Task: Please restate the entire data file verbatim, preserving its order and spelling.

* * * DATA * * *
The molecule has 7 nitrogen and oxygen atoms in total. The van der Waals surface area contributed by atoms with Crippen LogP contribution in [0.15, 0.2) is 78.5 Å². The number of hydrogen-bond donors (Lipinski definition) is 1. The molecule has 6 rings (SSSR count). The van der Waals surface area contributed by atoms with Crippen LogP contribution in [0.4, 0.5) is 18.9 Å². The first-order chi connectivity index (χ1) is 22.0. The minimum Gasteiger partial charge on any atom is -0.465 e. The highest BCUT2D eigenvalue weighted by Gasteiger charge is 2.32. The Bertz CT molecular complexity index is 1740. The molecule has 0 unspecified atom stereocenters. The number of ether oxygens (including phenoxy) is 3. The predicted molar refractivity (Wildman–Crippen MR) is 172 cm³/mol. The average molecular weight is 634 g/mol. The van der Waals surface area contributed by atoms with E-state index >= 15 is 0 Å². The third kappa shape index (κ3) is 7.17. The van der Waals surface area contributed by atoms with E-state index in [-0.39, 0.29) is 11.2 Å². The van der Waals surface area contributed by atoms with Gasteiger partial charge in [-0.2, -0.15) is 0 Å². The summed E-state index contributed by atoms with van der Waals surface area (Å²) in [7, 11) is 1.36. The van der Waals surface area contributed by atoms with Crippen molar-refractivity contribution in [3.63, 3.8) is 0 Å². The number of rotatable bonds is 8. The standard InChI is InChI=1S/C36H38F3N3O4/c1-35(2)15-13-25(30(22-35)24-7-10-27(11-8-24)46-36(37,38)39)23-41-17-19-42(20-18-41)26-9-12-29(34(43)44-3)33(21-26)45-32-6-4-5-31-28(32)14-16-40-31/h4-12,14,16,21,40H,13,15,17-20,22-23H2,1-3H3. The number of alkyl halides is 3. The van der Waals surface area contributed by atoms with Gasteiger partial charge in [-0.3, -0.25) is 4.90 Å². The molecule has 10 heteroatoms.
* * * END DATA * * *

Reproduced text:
The molecule has 7 nitrogen and oxygen atoms in total. The van der Waals surface area contributed by atoms with Crippen LogP contribution in [0.15, 0.2) is 78.5 Å². The number of hydrogen-bond donors (Lipinski definition) is 1. The molecule has 6 rings (SSSR count). The van der Waals surface area contributed by atoms with Crippen LogP contribution in [0.4, 0.5) is 18.9 Å². The first-order chi connectivity index (χ1) is 22.0. The minimum Gasteiger partial charge on any atom is -0.465 e. The highest BCUT2D eigenvalue weighted by Gasteiger charge is 2.32. The Bertz CT molecular complexity index is 1740. The molecule has 0 unspecified atom stereocenters. The number of ether oxygens (including phenoxy) is 3. The predicted molar refractivity (Wildman–Crippen MR) is 172 cm³/mol. The average molecular weight is 634 g/mol. The van der Waals surface area contributed by atoms with E-state index >= 15 is 0 Å². The third kappa shape index (κ3) is 7.17. The van der Waals surface area contributed by atoms with E-state index in [-0.39, 0.29) is 11.2 Å². The van der Waals surface area contributed by atoms with Gasteiger partial charge in [-0.2, -0.15) is 0 Å². The summed E-state index contributed by atoms with van der Waals surface area (Å²) in [7, 11) is 1.36. The van der Waals surface area contributed by atoms with Crippen molar-refractivity contribution in [3.63, 3.8) is 0 Å². The number of rotatable bonds is 8. The standard InChI is InChI=1S/C36H38F3N3O4/c1-35(2)15-13-25(30(22-35)24-7-10-27(11-8-24)46-36(37,38)39)23-41-17-19-42(20-18-41)26-9-12-29(34(43)44-3)33(21-26)45-32-6-4-5-31-28(32)14-16-40-31/h4-12,14,16,21,40H,13,15,17-20,22-23H2,1-3H3. The number of alkyl halides is 3. The van der Waals surface area contributed by atoms with Gasteiger partial charge in [-0.3, -0.25) is 4.90 Å². The molecule has 10 heteroatoms.